A new report says Saskatchewan has a lot of work to do when it comes to combating climate change.

The report says although this province makes up only three per cent of the country’s population, it accounts for 10 per cent of Canada’s greenhouse gas emissions.

Executive Director of the Office of the Treaty Commissioner Harry Lafond is one of four people who presided over the citizens’ hearings on climate change held in Saskatoon last fall.

He says a number of Aboriginal stakeholders were consulted as part of drafting the report, including Rose Richardson of Green Lake.

“It was kind of an eye opener because you really don’t think about berry picking and collecting muskeg tea as plants that would be affected but she talked about that she has noticed a significant change,” he says.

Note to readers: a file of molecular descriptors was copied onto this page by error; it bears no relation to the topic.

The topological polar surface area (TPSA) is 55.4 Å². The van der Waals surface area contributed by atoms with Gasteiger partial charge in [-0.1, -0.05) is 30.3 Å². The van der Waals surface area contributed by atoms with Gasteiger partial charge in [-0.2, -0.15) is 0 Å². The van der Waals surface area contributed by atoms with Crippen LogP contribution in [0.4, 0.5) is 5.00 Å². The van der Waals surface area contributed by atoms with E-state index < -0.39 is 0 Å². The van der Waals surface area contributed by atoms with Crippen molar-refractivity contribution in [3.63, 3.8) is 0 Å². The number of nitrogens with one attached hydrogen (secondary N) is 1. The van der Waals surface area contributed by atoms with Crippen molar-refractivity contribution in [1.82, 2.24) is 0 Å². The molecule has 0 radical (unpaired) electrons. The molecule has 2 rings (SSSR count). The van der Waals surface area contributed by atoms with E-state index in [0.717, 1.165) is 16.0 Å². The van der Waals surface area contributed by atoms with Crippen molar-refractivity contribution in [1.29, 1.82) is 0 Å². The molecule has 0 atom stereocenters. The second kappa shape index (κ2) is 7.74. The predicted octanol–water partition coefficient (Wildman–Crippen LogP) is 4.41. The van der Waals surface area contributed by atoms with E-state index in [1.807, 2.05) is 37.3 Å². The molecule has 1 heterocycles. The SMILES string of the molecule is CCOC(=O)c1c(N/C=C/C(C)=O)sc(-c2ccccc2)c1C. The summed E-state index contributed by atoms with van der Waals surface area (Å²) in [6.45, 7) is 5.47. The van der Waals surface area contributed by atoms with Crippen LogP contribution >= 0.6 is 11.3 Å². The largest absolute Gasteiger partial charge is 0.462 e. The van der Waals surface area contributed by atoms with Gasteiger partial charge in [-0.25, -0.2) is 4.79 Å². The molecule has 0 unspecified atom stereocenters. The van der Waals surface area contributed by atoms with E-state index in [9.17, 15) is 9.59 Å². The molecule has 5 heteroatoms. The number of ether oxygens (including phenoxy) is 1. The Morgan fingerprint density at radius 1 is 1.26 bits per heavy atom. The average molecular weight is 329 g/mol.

The report says flooding, droughts and extreme weather changes in Saskatchewan are also just a few of the results of global climate change.

Lafond says the effects of global climate change on recent weather patterns in northern Saskatchewan is something that warrants further research as well.

“Some of the stories that come from northern communities about the impact on ice conditions in the wintertime, and that kind of thing, requires closer scrutiny.”

He adds both governments and industry need to do a better job in terms of consulting with Indigenous people on the possible effects of climate change in their communities.

The Final Report on the Saskatchewan Citizens’ Hearings on Climate Change makes a number of recommendations including that the provincial government needs to invest more seriously in renewable forms of energy such as wind and solar power.

The report is the result of a two-day forum held in Saskatoon last November.

About 200 people attended and the forum heard from 36 experts, activists and educators.